The 2022 Winter Olympics officially began Friday with the opening ceremony at the famed “Bird’s Nest” stadium in Beijing, the first city to ever host a Winter and Summer (2008) Games.
And now it’s time to really focus on the competitions.
The first medals of the 2022 Olympics will be handed out on Saturday in Beijing, beginning with cross-country skiing.
There are six medal events on Saturday: the women’s 15-kilometer skiathlon, women’s 3,000 meters (long track speed skating), men’s moguls (freestyle skiing), biathlon mixed relay, short track speed skating mixed relay and women’s normal hill individual ski jumping.
There are 109 medal events at the 2022 Beijing Games.
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WINTER OLYMPICS 2022: Why Beijing? Who will be the stars? 10 questions you want answers to
Norway’s Therese Johaug won the first gold medal of the 2022 Beijing Olympics, dominating the women’s 15-kilometer skiathlon Saturday.
Johaug finished in 44 minutes, 13.7 seconds Saturday, which was 30 seconds ahead of silver medalist Russia’s Natalia Nepryaeva. Teresa Stadlober of Austria took the bronze.
Jessie Diggins finished sixth, the top American in the race.
Johaug, who missed the 2018 Olympics due to a doping suspension, won the first individual Olympic gold of her career. She won silver and bronze in individual events in Sochi and a relay gold in Vancouver in 2010.
Four years ago in Pyeongchang, Diggins claimed the first ever U.S. women’s Olympic gold medal in cross country skiing with teammate Kikkan Randall in the team sprint.
Diggins is the most decorated American cross country skier in world championship history and last year she became the first U.S. skier to win the Tour de Ski.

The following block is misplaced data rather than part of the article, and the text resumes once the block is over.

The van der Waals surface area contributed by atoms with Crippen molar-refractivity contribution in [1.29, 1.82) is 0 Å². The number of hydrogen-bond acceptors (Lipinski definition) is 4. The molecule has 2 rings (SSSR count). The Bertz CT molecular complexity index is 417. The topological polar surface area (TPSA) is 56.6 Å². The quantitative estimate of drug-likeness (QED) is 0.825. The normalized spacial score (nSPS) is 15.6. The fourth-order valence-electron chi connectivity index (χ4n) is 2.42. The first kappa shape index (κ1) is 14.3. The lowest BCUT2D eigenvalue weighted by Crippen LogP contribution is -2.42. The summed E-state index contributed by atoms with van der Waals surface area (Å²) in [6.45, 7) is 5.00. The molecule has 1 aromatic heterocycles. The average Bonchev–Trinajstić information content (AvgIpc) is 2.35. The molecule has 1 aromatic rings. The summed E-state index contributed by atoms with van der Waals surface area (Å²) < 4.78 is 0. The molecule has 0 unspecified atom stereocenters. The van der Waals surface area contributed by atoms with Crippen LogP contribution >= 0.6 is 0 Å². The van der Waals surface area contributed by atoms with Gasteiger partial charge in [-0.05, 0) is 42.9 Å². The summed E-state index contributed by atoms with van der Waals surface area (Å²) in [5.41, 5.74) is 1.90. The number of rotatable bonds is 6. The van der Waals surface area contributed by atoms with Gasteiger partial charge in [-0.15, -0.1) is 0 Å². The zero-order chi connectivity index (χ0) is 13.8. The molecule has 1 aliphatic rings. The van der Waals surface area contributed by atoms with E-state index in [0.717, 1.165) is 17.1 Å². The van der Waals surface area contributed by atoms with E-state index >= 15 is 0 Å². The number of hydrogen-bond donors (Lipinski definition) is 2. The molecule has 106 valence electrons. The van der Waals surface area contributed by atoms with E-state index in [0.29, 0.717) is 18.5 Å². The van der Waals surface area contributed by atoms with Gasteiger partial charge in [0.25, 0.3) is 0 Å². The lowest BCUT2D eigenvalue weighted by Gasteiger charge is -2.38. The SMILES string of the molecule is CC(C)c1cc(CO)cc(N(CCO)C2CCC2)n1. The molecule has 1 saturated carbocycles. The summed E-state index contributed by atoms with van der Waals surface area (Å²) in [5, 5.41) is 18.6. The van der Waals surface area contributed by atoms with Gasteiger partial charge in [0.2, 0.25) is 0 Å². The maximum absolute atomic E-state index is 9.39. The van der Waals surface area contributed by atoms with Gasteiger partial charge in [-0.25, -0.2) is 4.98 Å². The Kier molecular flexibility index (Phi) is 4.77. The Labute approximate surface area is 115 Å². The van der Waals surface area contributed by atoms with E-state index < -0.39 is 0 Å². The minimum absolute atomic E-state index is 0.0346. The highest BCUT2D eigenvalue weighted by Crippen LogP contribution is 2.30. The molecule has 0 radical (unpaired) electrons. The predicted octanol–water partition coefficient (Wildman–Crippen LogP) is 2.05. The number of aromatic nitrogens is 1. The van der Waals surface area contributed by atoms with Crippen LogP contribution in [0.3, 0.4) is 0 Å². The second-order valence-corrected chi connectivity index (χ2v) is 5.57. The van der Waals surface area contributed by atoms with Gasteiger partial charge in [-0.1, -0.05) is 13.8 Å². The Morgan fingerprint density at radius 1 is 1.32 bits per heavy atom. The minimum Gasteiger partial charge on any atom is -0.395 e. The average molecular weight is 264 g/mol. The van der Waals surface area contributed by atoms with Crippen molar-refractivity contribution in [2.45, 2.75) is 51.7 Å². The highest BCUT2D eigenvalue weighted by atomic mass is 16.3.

Her next opportunity for a medal could be Tuesday when she competes in the freestyle sprint.
BEIJING — The U.S. mixed doubles curling team picked up another key win Saturday, defeating host China, 7-5, roughly 24 hours after squeaking out a win over Sweden.
With those two victories, the team of Vicky Persinger and Chris Plys moved to 3-2 at the midway point of round-robin play. They are now sitting in a tie for fourth place out of 10 teams, with four matches to go.
The top four teams advance to the semifinal round.
Persinger and Plys’ next match against Canada at 7:05 a.m. ET will be particularly pivotal, with the neighboring countries now tied for that fourth and final spot. The U.S. will then face the Czech Republic and Switzerland on Sunday, and Great Britain on Monday.
— Tom Schad
BEIJING — It’s tough to learn a new downhill course when you can’t ski it.
The third and final training run for the men’s downhill was canceled after just three skiers Saturday because of wind gusts. The forecast for Sunday’s race is more promising, referee Markus Waldner said.
“Two hours before we started at 11 it was good enough to go — similar to yesterday. Also, during the forerun — we had five forerunners — it was good enough to go. Safe,” Waldner said. “But then, suddenly, wind gusts were coming. … (We decided) this is dangerous. It’s unpredictable. We cannot handle this.”
The decision was criticized by some skiers, who already felt they were at a disadvantage because no one had been on the course until the first training run Thursday. There also were complaints that the three skiers who did get a run in, one of whom was gold-medal favorite Aleksander Aamodt Kilde, will have an advantage in Sunday’s race.
“Of course I can accept all this criticism coming from the racers, some coaches, that this is an advantage for the three racers,” Waldner said. “But this is force majeure. We’re an outdoor sport, force majeure, and we make always decisions in terms of safety.
“Due to safety we made this decision, very simple.”
Normally, skiers are able to familiarize themselves with the Olympic course at test events ahead of the Games, but those were canceled because of the COVID-19 pandemic. With Thursday the first time they could ski the course, many used their initial training run to simply take mental stock, noting the terrain, turns and jumps on the run. The remaining two runs would then be used to build speed and find areas where they could be aggressive.
But they’ll have to make do with what they got Thursday and Friday.
Bryce Bennett, the top-ranked American in the downhill this season, said he didn’t have a problem with the decision to cancel. In some ways, he said, it worked out better.
“For me, personally, three training runs is difficult. I think it’s too much,” Bennett said. “You kind of get lackadaisical.